Wendy

Cutting through the karmic knots… (2)

alexcuttinggordionknotSo it seems that, as human beings, our sense of self is formed through identifying with a mass of little ‘thought knots’, of energetic kinks twists and shapings.
One little thought, ‘i’, links out to many other thoughts about ‘me’.  By giving these thoughts our attention as being particular to – and definitional of – ourselvelves they become beliefs… and so the knots tighten and seem more solid.
This constructed, conditioned, false, sense of self appears to be the natural, only and inevitable ground for our behaviours…but this is a movement within the mind, identifying with movement, and linking/ knotting together. And if we act with that as the basis – with a solid real sense of ‘I’ as something separate, disconnected from the rest – then one effect of this karmic activity will be to re-inforce these beliefs.

To untie a knot usually you have to loosen it… the space within and without the knot allows for this…then you can see how the loops have overlapped and gently tease them apart.

As a child I spent hours untying the knots in the line on my father’s fishing reels, sometimes working pins into them to get some movement and open them up a bit. When these knots were released the stretching and tension in the line had often caused kinks around which new knots would form, either during the untangling or when the line was next cast.

However the dharma truth is that in the spaciousness of awareness, unlike knots in fishing line, karmically generated knots can untie themselves…completely.

When Alexander the great was starting his ‘career’ he needed to win an initial battle to give his troops confidence. Nearby was the town of Gordia and there was a prophecy that whomsoever could undo the ‘Gordian knot’ would have victory over all of Asia. Alexander saw this as  key to his future success but the knot was incredibly complicated – formed from a number of knots with the ends tucked inside. It had been created by King Gordius a hundred years previously, in honour of Zeus, and it bound together the shaft and the yoke of the ox–cart in which Gordius had travelled into the city (a prerequisite to fulfilling the prophecy of Zeus and being recognised as the next ruler).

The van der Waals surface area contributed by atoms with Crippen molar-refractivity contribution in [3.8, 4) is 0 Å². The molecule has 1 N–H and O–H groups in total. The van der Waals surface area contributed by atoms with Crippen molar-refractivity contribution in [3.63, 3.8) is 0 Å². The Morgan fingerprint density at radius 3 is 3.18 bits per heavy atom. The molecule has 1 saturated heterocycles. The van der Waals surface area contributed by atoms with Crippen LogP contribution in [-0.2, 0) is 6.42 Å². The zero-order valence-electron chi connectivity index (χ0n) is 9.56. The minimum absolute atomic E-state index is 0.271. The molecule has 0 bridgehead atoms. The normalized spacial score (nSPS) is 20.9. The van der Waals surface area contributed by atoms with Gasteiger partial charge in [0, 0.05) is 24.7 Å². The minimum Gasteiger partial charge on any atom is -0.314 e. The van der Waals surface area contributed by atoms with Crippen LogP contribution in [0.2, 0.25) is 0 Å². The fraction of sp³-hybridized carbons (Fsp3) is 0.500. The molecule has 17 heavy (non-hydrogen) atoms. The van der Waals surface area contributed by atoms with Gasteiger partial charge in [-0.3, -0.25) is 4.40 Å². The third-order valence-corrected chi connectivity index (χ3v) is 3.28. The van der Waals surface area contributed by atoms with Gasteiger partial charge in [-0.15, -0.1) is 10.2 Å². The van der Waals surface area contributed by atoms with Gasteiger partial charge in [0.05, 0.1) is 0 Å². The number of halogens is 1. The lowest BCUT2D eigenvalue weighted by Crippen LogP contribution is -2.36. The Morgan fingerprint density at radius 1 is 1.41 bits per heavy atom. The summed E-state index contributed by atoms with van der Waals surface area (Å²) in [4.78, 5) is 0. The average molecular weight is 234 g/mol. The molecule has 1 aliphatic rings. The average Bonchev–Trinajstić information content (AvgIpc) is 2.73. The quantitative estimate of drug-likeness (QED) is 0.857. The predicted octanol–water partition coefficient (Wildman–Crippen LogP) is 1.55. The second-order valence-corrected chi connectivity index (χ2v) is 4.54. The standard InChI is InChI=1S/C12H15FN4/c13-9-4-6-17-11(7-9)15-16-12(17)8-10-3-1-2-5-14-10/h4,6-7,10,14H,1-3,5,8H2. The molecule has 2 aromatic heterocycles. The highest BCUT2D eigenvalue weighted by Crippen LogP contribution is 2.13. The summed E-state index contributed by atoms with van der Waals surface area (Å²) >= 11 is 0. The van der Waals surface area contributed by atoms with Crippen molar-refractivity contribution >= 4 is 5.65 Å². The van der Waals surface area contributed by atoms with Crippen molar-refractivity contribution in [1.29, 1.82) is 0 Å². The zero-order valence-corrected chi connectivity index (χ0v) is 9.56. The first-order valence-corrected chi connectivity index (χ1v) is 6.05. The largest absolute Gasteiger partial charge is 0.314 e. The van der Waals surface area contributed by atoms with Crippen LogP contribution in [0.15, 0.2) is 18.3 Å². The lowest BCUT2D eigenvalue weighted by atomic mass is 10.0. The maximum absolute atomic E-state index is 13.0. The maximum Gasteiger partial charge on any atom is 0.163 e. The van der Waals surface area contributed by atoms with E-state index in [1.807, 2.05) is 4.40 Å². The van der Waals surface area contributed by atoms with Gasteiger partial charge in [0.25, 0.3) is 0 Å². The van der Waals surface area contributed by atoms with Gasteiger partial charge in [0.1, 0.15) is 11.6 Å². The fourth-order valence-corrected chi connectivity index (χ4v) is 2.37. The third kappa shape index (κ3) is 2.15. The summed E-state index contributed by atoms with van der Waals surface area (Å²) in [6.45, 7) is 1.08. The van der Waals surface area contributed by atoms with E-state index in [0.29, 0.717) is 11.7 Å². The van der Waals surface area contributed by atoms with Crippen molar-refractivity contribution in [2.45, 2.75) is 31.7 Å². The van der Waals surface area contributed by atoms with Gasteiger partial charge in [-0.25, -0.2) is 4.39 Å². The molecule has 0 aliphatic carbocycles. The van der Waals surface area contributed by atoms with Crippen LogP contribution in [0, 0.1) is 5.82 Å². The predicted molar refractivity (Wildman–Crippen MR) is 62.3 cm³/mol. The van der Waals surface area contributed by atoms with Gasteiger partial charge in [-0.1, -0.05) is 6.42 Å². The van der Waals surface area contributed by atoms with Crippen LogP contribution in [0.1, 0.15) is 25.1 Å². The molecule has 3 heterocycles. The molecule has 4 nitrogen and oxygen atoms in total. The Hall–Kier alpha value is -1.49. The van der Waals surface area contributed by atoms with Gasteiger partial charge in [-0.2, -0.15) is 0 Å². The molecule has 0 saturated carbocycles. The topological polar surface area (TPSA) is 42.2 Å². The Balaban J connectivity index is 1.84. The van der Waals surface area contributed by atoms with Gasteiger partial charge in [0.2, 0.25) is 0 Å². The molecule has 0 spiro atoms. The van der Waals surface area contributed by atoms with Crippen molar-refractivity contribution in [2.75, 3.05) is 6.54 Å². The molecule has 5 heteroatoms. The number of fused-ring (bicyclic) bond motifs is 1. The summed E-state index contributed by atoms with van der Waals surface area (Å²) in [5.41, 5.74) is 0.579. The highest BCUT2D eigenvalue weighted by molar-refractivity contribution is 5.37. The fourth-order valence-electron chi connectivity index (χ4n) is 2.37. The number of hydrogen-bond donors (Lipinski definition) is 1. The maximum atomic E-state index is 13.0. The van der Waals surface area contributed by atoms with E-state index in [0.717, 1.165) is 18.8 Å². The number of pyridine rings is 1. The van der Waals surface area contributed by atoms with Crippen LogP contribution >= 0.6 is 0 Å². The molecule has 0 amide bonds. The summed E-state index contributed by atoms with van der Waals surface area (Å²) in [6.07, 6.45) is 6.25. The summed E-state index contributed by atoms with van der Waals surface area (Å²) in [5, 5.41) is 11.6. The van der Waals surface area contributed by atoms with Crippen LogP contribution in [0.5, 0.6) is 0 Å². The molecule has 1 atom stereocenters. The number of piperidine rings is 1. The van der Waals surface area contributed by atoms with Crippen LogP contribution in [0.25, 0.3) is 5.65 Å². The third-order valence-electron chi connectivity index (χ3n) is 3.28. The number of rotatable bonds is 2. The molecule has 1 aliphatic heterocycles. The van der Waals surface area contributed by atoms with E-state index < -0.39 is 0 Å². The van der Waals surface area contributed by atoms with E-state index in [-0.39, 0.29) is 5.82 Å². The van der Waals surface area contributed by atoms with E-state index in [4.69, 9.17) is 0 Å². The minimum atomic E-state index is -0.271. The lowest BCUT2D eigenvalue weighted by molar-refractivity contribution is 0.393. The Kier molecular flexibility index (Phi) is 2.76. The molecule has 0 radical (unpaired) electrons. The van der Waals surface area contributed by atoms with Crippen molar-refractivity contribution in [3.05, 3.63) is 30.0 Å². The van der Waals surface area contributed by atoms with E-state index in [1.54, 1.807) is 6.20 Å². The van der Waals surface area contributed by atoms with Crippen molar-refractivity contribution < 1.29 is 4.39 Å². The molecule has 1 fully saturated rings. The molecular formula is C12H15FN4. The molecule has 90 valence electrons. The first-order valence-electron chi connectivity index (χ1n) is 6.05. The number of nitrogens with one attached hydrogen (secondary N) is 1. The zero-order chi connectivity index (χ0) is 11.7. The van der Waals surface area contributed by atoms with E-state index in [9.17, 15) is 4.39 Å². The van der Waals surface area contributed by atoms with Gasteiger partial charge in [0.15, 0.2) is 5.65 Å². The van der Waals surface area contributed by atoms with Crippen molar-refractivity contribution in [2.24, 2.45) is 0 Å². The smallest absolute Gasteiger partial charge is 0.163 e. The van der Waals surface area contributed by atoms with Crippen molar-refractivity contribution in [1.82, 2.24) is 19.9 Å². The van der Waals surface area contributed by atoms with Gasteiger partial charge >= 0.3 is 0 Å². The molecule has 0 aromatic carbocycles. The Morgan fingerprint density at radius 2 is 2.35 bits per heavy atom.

In one version of this story, Alexander struggled for some time at the side of the ox-cart trying to undo this knot then, in frustration at being thwarted, he just drew his sword and cut right through it.

I used to think he cheated…but it did the job!

In another version, he simply pulled out a lynchpin running through the yoke, thus loosening the knot sufficiently for him to tease it apart.

Either way he went on from there to win the first of many battles!

In dharma terms cutting through the knot could be likened to sudden enlightenment; removing the pin to a direct introduction to the nature of the mind – You have suddenly changed address (as the Maltese say of the deceased) and yet the heart is still beating.

There are practices for liberation from the false sense of identity – the investigative work around the question of who we really are, beyond the stories we and others hold about ourselves, loosens the grip on the knots. The absorption of  light, dissolving into light, and concentrated diminution of that light into the emptiness of the dharmadatu releases the attachment to a sense of solidity..and the three ‘A’ meditation releases the knottiness into infinite space.
This process is likened, in Tibet, to pulling a hair out of a pat of butter. If the pat of butter is very cold this is impossible to do but, by massaging in the warmth of the dharma, the pat softens… and then, with gentle but firm ongoing effort it is possible. Having the curiosity to look at our selves is essential but looking in a very kindly way for otherwise we won’t do it. We won’t want to look to see what we are up to if we think we are going to be revealed to ourselves as the ‘Bad One’, nor will we bother if we think we are already the ‘Good One’ – we’ll prefer a distraction to finding our true self.